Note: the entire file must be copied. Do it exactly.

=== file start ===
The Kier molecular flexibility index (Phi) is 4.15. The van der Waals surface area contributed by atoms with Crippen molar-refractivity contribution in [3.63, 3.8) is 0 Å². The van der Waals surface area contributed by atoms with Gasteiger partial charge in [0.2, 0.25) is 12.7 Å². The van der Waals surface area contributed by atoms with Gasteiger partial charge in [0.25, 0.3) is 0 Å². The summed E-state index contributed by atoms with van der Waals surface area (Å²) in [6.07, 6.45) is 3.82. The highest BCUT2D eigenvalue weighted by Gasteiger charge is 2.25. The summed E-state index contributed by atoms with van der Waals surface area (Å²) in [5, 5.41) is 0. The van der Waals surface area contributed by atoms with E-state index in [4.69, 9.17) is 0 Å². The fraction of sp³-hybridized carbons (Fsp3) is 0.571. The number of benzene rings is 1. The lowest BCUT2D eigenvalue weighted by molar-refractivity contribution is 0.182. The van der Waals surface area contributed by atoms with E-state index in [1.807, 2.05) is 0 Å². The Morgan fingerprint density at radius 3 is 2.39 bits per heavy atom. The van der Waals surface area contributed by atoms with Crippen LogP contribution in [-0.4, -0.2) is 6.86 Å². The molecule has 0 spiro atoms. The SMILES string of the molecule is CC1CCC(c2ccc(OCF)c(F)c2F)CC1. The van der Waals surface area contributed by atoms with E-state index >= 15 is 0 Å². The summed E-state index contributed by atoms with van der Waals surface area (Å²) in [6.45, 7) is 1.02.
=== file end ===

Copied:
The Kier molecular flexibility index (Phi) is 4.15. The van der Waals surface area contributed by atoms with Crippen molar-refractivity contribution in [3.63, 3.8) is 0 Å². The van der Waals surface area contributed by atoms with Gasteiger partial charge in [0.2, 0.25) is 12.7 Å². The van der Waals surface area contributed by atoms with Gasteiger partial charge in [0.25, 0.3) is 0 Å². The summed E-state index contributed by atoms with van der Waals surface area (Å²) in [6.07, 6.45) is 3.82. The highest BCUT2D eigenvalue weighted by Gasteiger charge is 2.25. The summed E-state index contributed by atoms with van der Waals surface area (Å²) in [5, 5.41) is 0. The van der Waals surface area contributed by atoms with E-state index in [4.69, 9.17) is 0 Å². The fraction of sp³-hybridized carbons (Fsp3) is 0.571. The number of benzene rings is 1. The lowest BCUT2D eigenvalue weighted by molar-refractivity contribution is 0.182. The van der Waals surface area contributed by atoms with E-state index in [1.807, 2.05) is 0 Å². The Morgan fingerprint density at radius 3 is 2.39 bits per heavy atom. The van der Waals surface area contributed by atoms with Crippen LogP contribution in [-0.4, -0.2) is 6.86 Å². The molecule has 0 spiro atoms. The SMILES string of the molecule is CC1CCC(c2ccc(OCF)c(F)c2F)CC1. The van der Waals surface area contributed by atoms with E-state index >= 15 is 0 Å². The summed E-state index contributed by atoms with van der Waals surface area (Å²) in [6.45, 7) is 1.02.